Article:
Head coach Chip Kelly has moved on to the NFL, taking the head job with the Philadelphia Eagles, but he leaves behind quite a legacy in his four seasons in Eugene. The Ducks won three straight conference titles under Kelly and finished in a tie for first place in the North Division in his fourth season. Oregon also made four consecutive trips to a BCS bowl game, winning the final two. The Ducks never finished worse than No. 11 in the final AP Poll and never finished lower than No. 4 in Kelly's final three seasons.
A big part of that success was Oregon's ability to find talent at every position and bring that natural ability out of every player irrespective of their experience. Marcus Mariota, the freshman signal-caller for the Ducks in 2012, is a perfect example.
As good as Oregon was in 2012 (unbeaten in regulation, 12-1 overall, won Fiesta Bowl), can you imagine how good the Ducks can be with an added year of experience for the nine offensive starters returning in 2013?
With Mariota's ability to make plays with his arm or his feet, you'd expect Oregon to be pretty darn good. Add in De'Anthony Thomas, Keanon Lowe, Josh Huff, Daryle Hawkins and Colt Lyerla, all of whom are back for another crack at it under new head coach Mark Helfrich, and Oregon again should be one of the top teams in the nation.
There's a lot that we could say about Alabama's A.J. McCarron. Being the starting quarterback for a Nick Saban-coached Alabama Crimson Tide football team is something that very few can successfully pull off, but when you become the only starting quarterback in history to win back-to-back BCS National Championship Games, you've reached a whole other plateau.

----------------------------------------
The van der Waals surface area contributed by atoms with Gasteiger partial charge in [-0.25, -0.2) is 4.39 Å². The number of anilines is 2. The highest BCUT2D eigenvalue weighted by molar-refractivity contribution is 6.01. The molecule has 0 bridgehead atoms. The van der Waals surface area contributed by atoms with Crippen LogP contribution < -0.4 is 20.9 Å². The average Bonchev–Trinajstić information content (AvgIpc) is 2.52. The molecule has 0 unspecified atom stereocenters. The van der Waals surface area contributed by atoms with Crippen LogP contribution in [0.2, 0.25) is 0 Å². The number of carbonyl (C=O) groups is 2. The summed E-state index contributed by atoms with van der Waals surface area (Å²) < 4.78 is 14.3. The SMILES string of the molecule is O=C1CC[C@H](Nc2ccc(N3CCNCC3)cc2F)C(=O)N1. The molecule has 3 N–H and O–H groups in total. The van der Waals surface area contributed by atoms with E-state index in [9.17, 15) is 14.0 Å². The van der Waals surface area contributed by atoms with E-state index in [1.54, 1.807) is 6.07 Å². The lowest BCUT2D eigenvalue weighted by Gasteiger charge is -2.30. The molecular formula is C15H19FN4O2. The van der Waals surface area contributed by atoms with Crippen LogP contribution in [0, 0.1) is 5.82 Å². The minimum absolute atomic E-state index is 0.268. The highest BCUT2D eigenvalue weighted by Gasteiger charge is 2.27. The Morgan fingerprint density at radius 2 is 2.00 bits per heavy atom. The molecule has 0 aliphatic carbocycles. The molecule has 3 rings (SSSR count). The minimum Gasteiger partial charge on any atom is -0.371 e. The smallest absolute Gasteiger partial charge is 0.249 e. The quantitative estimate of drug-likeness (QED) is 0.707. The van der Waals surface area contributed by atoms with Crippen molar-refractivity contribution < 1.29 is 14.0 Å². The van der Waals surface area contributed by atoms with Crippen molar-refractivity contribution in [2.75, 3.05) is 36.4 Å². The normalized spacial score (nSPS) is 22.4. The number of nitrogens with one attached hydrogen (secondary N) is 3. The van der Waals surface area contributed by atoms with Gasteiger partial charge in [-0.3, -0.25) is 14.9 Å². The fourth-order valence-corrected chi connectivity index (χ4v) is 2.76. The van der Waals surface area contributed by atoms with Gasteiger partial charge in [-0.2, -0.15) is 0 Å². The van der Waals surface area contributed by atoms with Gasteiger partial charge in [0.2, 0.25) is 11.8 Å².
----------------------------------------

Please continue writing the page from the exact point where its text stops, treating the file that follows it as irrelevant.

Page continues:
But is he really that good?
McCarron takes the top spot on our list of QBs with the best supporting casts in 2013 because the Crimson Tide have consistently been able to take a mediocre quarterback and make him look like a superstar.
His career numbers aren't all that bad. He will surpass 6,000 career passing yards at some point in Alabama's first game of 2013. He also has 49 touchdowns to just eight interceptions in his career in Tuscaloosa. He was also named the second-team All-SEC quarterback in 2012 behind Heisman Trophy winner Johnny Manziel.
But McCarron only averaged 209.5 passing yards per game, which was fewer than seven other SEC quarterbacks (67th in the FBS). His rushing ability isn't that great, either. McCarron netted just four rushing yards in 2012 and has minus-28 over his three seasons at Alabama.
So what's so special about him? What makes McCarron the only quarterback thus far to win back-to-back BCS titles? His supporting cast.
Saban has consistently put together one of the top college football teams each and every season, and 2013 isn't likely to be any different. The early departures of Eddie Lacy and D.J. Fluker are certainly noteworthy, but with so much depth at Alabama, no one really expects those losses to seriously impact the team's performance.
Bama still has T.J. Yeldon to carry the ball, and the offensive line, while returning just two starters for 2013, has proven to be one of the most talent-rich areas for Alabama in the past. Now add in four returning wide receivers with starting experience, and suddenly, McCarron's senior season looks to have every bit as much promise as his junior year.
Will McCarron be winning a Heisman Trophy in 2013? Not likely. He just isn't the type of superstar quarterback that some other teams boast. But can he lead Alabama to an unprecedented fourth BCS title in five years? With his leadership abilities and the Oscar-caliber co-stars surrounding him on the field, you bet.